With friends and family constantly visiting, a couple who moved to the island a year ago have learned to show some ...
Ever since my husband and I moved to Hawaii last year, our popularity has grown.
Who would have known that we have so many friends and relatives? Our acquaintances alone likely bolster the total number of visitors Hawaii receives every month. At last count, we have had 25 different guests -- and we have lived here for less than a year.
Maybe it has something to do with the fact that we used to live in Boston. Over the decade or so that we lived in Beantown, we had only a handful of guests. We like to think that they came to see us, but the truth is that they were usually attending weddings or conferences.
Perhaps Boston's signature weather scared off potential visitors. October brings the chill, and ice doesn't start melting until March. We've witnessed snow in June. One of our friends, Eun-Ju, does love the weather in Massachusetts, but then again, she hails from Nova Scotia.
Boston summers are more sultry than August here, and the winters are legendary. We discovered what temperatures below zero F actually feel like. The most extreme was when it once took my friend Launa and I nearly four hours to get to work after an ice storm. It could well be that the Bostonian climate was not exactly a tourist draw.
Or maybe no one wanted to risk driving in Beantown. Dave, a friend of ours who moved there after business school, was perturbed by the aggressive, honking drivers who seemed to smile only on those rare occasions when the Red Sox beat the Yankees.
"Why," Dave asked in amazement, "are people so angry?"
He soon moved to the Midwest.
Temperamental weather and difficult driving might have prevented people from visiting us while we lived in Massachusetts. Now they are more than making up for it by coming to Hawaii in droves.
Again, we prefer to believe that they are coming to see us. But if that were true, why do so many of them stop only briefly at our Honolulu residence, then spend the bulk of their time on Maui?
Friends or one of the world's best islands: It must be a tough choice.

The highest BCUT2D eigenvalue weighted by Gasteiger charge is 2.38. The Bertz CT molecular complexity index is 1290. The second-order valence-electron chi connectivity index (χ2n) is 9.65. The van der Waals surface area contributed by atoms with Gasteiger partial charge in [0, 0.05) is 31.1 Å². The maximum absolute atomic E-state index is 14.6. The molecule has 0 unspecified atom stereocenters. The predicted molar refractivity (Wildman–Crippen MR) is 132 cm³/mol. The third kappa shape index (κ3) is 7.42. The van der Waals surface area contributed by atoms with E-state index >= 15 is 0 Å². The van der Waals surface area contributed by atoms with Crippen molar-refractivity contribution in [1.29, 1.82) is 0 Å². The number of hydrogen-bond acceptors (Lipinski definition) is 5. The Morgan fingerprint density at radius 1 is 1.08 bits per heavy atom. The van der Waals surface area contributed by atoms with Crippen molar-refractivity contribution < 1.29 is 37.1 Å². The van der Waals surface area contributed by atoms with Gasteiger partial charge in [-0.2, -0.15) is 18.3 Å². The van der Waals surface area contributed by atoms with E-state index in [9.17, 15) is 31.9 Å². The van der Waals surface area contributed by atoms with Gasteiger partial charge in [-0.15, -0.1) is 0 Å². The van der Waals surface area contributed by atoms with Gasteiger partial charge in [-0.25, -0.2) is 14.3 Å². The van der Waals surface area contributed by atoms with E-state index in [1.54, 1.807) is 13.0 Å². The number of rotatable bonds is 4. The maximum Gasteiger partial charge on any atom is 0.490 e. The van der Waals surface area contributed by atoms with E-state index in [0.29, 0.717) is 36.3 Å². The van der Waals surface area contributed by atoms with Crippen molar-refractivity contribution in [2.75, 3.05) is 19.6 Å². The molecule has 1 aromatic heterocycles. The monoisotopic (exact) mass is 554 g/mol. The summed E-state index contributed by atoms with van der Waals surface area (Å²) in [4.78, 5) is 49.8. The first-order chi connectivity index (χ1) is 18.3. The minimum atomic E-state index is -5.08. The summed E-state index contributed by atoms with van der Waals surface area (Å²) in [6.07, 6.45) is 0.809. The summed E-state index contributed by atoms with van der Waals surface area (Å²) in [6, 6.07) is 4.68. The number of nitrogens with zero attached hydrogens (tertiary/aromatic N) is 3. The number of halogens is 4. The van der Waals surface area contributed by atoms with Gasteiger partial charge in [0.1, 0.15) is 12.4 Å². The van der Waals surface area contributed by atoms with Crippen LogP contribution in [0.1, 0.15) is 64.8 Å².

Most of our guests provide us with plenty of notice that they will be in town. Some, however, are of the more spontaneous ilk.
"Hello?" I answered, picking up the phone last month.
"Hi," replied an acquaintance from whom I hadn't heard in a few years. "Guess what? I'm in Honolulu right now. I was at a wedding in California and decided to hop a plane to Hawaii. ... Yes, it's my first time here."
If you guessed that we spent that weekend sampling poi, discussing when to visit the Nuuanu Pali lookout and shopping at Ala Moana, you are correct.
Where visitors stay is another issue. If the real estate market ever cools off, perhaps we'll be able to afford a place that can house guests properly. For now we have joined the rental crowd. At less than 1,000 square feet, our living quarters are adequate on an everyday basis but a tight squeeze when guests stay over. We once housed five people; a sixth was planning to join us but, not wanting to feel like a sardine on an air mattress, decided to bail.
When we first arrived here, my husband and I couldn't even pronounce the street names (Kalanianaole?), let alone direct anyone to the best tourist spots. We had never even been to Pearl Harbor. And what did terms like mauka, makai, cutoff and kamaaina mean?
Thankfully, our wise friend Henrietta advised us to buy a guidebook. I had never bought a guidebook for a city in which we reside. However, it has now become our new best friend.
Inevitably, our guests' inquiries fall into these categories: what to see and where to eat, shop and stay (if not with us).
At first we breathed sighs of relief when we began to be able to answer these questions adequately for Oahu. But then we realized that many of our guests are also (or primarily) Kauai or Maui bound.
Short of becoming professional travel agents or tour guides, we have been reading copious amounts of brochures, perusing maps and heeding the knowledgeable advice of longtime locals. And since nothing beats firsthand experience, we have been continually sightseeing.
Our intent is to know enough about Hawaii to be able to answer our guests' questions with alacrity. Yet there is a drawback to this approach because, surely, at our guests' behest, we will be visiting these same sights many times over in the future.
Embarrassing, too, is when the advice we give is erroneous. Like the time we told our acquaintances that Hanauma Bay offers some of the most amazing snorkeling in the world, and the day they went they didn't see even one fish.
Since we're still relatively new, our visitors understand that we're cognoscenti in progress. But we can imagine that a few years from now, if we tell someone an attraction is truly worth seeing and it turns out to be a dud, we'll be getting raised eyebrows and the "Don't you live here?" look.
Of course, most of our guests are very impressed with Hawaii and its sights. They rave about the natural scenery, the laid-back lifestyle and the temperate climate. Each time they do this, we're reminded of what a blessing it is to live here in Hawaii.
One or two are even seriously thinking about moving here. We'll be sure to tell them to have a guest room.
Monica Quock Chan is a Honolulu-based freelance writer and former marketing executive. She has lived in Europe and Asia, and traveled to nearly 50 countries.